Thursday, September 21, 2017

Port Wakefield

Yesterday I headed north to check out Bald Hill Beach for migrant waders. Unfortunately, the armaments testing range was active so the road was closed.  Plan B was to visit the boat ramp and seasonal wetland at nearby Port Wakefield.

The tide was just ebbing as I got there, and I soon found a Common Sandpiper fossiking along the exposed mangrove margins.  There was also a single Black-tailed Nativehen there - not something I expected - they usually prefer fresh water. There was a Spotted Dove perched on the railing, and as I was leaving I heard the strident call of a Sacred Kingfisher perched in the mangroves. In the town were plenty of White Ibis, and a single Masked Lapwing.

At first glance, the wetlands was fairly quiet, so I settled myself down in the samphire and waited.  Soon, an immature then an adult Red-necked Avocet came within range, followed by White-headed Stilt and Red-kneed Dotterel.

Then some smaller waders appeared from the other direction, a migrant Red-necked Stint, and a pair of resident Red-capped Plovers, first the bright male, and then the female.

I headed back through the backroads of the Adelaide Plains, stopping for a couple of Brown Falcons, an older lighter bird, and then a darker bird that I thought might have been a Black Falcon.  At another stop I heard and soon tracked down a Brown Treecreeper.

I also spotted my first Bearded Dragon of the summer, warming on a concrete fence post.

Friday, September 15, 2017

Local Birding

Earlier this week, I took my camera with me on Kobe's walk in the wetlands,.  I photographed three different heron species, Pacific (also called White-necked) Heron, Great Egret and White-faced Heron.

Yesterday I had a couple of hours birding the backroads between St Kilda and Port Gawler.  It was very windy, so most of the birds kept well hidden.   Mr and Mrs House Sparrow were busy, so hardly noticed me when I stopped the car.

This Singing Honeyeater was perched strategically in the lee of a bush.

The Silver Gulls were enjoying a puddle in the car park.

There were a few waders, but no summer migrants yet.  Sooty Oystercatcher, Masked Lapwing and a young White-headed Stilt were all I managed to photograph before the heavens opened and I headed for home.

Tuesday, August 1, 2017

A day full of raptors

I spent this morning driving the back roads between Lower Light and Hamley Bridge looking for raptors.

Within 200m of Port Wakefield Road I saw the first of many Spotted Harriers. This one came and checked me out and at one point was too close to photograph.

In the same area were a pair of Black Kites, and one shot was photo-bombed by a Black-shouldered Kite which then thermaled with the other birds.

Other common birds were Australian Kestrel and Brown Falcon

Sunday, July 30, 2017

Letter-winged Kite and Spotted Harrier

The other day, I went for a drive through the area ravaged by the Pinery bushfire in late 2015. The area is regenerating well, and is looking great at the moment. Following a bumper cropping season, there is also a mouse plague in the area, and consequently an influx of birds of prey.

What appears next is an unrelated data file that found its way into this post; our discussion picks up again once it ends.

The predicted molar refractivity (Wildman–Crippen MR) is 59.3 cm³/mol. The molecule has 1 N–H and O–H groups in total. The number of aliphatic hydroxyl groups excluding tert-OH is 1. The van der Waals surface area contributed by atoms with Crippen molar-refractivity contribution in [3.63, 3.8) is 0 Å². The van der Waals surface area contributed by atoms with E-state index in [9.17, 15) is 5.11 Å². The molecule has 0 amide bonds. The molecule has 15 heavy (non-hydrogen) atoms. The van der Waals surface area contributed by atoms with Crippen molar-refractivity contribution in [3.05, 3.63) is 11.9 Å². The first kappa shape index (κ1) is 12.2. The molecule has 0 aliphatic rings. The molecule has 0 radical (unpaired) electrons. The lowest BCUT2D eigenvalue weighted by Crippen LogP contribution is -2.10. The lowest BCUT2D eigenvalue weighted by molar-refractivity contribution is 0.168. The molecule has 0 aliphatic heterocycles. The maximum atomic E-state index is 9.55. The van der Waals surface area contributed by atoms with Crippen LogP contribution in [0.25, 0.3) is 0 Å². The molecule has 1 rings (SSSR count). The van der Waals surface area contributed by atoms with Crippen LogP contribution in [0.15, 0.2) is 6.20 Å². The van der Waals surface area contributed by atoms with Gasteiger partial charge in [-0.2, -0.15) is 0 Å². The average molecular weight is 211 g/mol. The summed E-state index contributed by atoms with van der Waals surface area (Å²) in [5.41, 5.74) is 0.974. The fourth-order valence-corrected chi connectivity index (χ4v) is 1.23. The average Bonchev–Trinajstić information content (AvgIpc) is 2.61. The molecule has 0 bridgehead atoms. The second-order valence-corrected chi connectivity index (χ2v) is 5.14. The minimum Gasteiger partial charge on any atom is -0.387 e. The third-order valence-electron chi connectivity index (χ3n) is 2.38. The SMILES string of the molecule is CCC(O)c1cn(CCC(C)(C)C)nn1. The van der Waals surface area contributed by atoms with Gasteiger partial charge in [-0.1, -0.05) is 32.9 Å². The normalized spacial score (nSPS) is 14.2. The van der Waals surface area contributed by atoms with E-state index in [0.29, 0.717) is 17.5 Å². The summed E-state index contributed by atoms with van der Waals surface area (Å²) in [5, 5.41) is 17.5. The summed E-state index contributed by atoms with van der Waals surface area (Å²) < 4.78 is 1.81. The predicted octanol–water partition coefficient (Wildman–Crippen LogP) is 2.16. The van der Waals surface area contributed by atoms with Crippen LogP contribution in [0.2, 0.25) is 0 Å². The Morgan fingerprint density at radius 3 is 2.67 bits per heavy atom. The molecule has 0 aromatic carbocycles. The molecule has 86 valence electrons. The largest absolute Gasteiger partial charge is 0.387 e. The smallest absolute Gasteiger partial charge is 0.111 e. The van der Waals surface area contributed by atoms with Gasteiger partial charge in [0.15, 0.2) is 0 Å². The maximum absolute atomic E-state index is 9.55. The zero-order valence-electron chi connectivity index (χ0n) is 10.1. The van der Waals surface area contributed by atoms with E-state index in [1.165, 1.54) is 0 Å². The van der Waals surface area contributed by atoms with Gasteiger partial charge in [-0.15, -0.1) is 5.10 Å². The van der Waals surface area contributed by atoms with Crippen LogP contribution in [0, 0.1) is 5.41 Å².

I had heard there was a pair of Letter-winged Kites, a rare irruptive species in this part of South Australia.  The plan for the morning was to search these out, and then look for any other raptors before an approaching storm hit the area.

A couple of birding friends were also out that way, and I soon had a message to say that they had located them, only one road away from where I was looking.

As I arrived, one of the kites was flying around.  It soon settled in a tree, with a mouse in its talons. after a while the other bird also flew in and settled close to its mate.  

By this time it was getting late, so I made a quick tour around some of the nearby roads, where I saw a juvenile Spotted Harrier from a fair distance.  I managed a few shots, but they are heavily cropped.

Monday, July 24, 2017

Victor Harbor and Goolwa

Today I went to Victor Harbor and Goolwa. After seeing some great video of the birds at Nangawooka Flora Reserve, it was high on my list of places to visit.

There was quite a bit of activity there, particularly amongst the parrots, with plenty of squabbling, and some nest hole prospecting going on.  Yellow-tailed Black Cockatoo, Adelaide Rosella, Rainbow Lorikeet and Sulphur-crested Cockatoo were all snapped in quick succession.

The small birds were a bit less cooperative, but I did grab some shots of Brush Wattlebird and House Sparrow.

I then headed top Basham Beach to see if there were any whales there.  On the way, at a small roadside pool I saw White-faced Heron and some White-headed Stilts.  No whales at Basham, but I did catch up with some at the surfing beach at Middleton.

Next stop was Goolwa, but the tide was in so there were no waders to be seen. The usual Purple Swamphens, Dusky Moorhens and Willie Wagtails were around the picnic areas.

On the way out to the boat ramp, there was a family of Black-shouldered Kites in the Pines. and at the ramp were Little Pied Cormorants and a confiding Great Egret.

Heading back, I stopped of at the barrage, and tried my hand with some flight shots.  Firstly with a Caspian Tern and then with the Great Crested Terns.  I am so glad I am not shooting film! These are the best from around 200 frames.

Last shots of the day were of a much more sedate Australian Pelican...